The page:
For someone who might think that keeping the yogurt in a 115 degrees is a bit of too much work I can recommend to do Kefir (if you like the taste of it). This one you do in room temperature. There is Kefir grains to use for this and they should be given to you according to tradition.

  41. Cathy G says:

    Can’t wait to try this, but I think I’ve seen the word ‘yogurt’ so many times it has lost all meaning………….

  42. Nancy Blue Moon says: matter how you spell it or make it is a good thing except I can’t seem to find a Greek yoghourt that I just tastes odd to me???

  43. Bonnie says:

    Another tip from a lazy yogurt maker. Put the milk directly into clean mason jars. Then heat the milk to temperature in a boiling water bath — like when canning. Boil the lids at the same time. No pot to clean, lids and jars sterile and you can use the boiling water in the cooler to keep the yogurt warm while incubating (personally I prefer the heating pad approach). Also, after incubation put the jars in the freezer for about an hour, the whey separates out and you can pour it right off the top.

    • Karen says:

      Bonnie – I’m gonna try the freezer thing next time. This’ll create a thicker yogurt, like straining it, right? ~ k

  44. Bonnie says:

    It does for me. Helpful hint — set a timer. I’ve forgotten it in the freezer over night. Freezing changes the texture a bit, but it was still edible and not noticeable in smoothies. I also incubate for up to 24 hours which I find thickens it further (also eats up all the lactose effectively making lactose free yogurt!). But really the long incubation time its so I can make it at night after the short people (my kids) go to bed and then finish it up the next night after they go to bed.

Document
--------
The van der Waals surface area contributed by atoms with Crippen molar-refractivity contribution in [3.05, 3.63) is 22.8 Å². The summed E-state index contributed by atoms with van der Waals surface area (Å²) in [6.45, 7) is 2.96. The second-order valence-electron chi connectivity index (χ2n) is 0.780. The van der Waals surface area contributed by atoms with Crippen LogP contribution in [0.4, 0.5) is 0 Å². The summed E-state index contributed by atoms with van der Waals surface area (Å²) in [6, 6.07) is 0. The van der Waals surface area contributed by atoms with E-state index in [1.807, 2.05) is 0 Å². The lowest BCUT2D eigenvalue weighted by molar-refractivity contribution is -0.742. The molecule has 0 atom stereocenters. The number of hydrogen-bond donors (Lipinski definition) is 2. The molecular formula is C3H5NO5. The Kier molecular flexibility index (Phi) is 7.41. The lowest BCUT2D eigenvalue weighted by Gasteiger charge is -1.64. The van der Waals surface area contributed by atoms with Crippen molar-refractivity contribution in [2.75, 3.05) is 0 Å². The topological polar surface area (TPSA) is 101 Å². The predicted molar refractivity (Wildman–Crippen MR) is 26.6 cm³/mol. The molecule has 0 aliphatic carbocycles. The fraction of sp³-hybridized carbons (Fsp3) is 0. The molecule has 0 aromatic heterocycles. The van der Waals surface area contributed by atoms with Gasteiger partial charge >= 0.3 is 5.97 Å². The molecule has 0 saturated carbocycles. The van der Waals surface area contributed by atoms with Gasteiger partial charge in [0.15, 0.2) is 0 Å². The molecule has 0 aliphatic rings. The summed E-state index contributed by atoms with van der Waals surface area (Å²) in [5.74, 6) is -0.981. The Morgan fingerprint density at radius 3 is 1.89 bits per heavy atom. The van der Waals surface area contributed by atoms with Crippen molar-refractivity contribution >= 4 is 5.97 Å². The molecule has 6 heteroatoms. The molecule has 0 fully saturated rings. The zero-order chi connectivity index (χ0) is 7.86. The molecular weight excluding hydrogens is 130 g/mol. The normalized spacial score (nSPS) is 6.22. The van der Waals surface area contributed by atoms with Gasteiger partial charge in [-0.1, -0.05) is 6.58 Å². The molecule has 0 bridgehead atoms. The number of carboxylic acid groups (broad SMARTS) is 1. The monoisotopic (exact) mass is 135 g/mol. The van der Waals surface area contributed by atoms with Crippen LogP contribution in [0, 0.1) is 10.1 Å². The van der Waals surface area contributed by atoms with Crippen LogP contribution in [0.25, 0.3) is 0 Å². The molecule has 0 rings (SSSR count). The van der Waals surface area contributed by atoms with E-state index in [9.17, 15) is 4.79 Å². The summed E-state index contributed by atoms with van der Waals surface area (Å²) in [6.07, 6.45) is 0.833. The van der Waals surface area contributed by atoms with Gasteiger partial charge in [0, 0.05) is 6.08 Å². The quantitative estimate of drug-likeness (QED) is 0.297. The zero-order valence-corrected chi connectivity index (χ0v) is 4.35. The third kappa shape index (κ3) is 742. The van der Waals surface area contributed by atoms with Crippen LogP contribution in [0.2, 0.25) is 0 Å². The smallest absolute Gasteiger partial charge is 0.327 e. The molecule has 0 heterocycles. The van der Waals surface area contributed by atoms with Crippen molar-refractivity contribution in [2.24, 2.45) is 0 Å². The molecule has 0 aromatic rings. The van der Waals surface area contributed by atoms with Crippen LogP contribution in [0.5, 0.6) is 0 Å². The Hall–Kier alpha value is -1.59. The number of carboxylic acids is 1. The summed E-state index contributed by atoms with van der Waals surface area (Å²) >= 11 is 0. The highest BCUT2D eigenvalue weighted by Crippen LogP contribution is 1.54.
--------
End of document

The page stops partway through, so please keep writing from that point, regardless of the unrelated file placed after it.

45. Kel says:

    Did I read that right? You’re making yogurt from yogurt? 😉

    • Carol says:

      Yeah, that’s what confusing me. I have to buy yogurt to make yogurt? Why don’y I just eat the yougurt I buy and spend all that time and effort doing something else?

      • Karen says:

        Carol – Because you buy the yogourt once and then you never buy it again. ~ karen

        • Alisha says:

          Just buy one little individual to-go cup of plain yogurt and you’re set. Like Karen said in her post … retain two tablespoons of yogurt from each batch you make to start your next batch.

          A friend recentlly brought me organic honey yogurt from a farm in the States that left the whey on top. It was AMAZING. It created a nice firm crust on top that was sweeter and more honey flavored than the rest of it. I might try leaving it on with this recipe. I’m pumped to make it! I spend a fortune on yogurt. It’s depressing.

  46. Nathalie says:

    Hey Karen,

    I’ll be attempting this this weekend. Do you think I can use a slow cooker for this?

    • Karen says:

      Nathalie – You can as long as your slow cooker doesn’t get too hot. That’s the trouble I had with my oven. Couldn’t get it cool enough. The slow cooker needs to hold it at 115. So put some water or something in there to test it out to make sure that’s the temp. you’re holding it at. Anywhere from 110 to 120 and you’d be fine I imagine. ~ karen!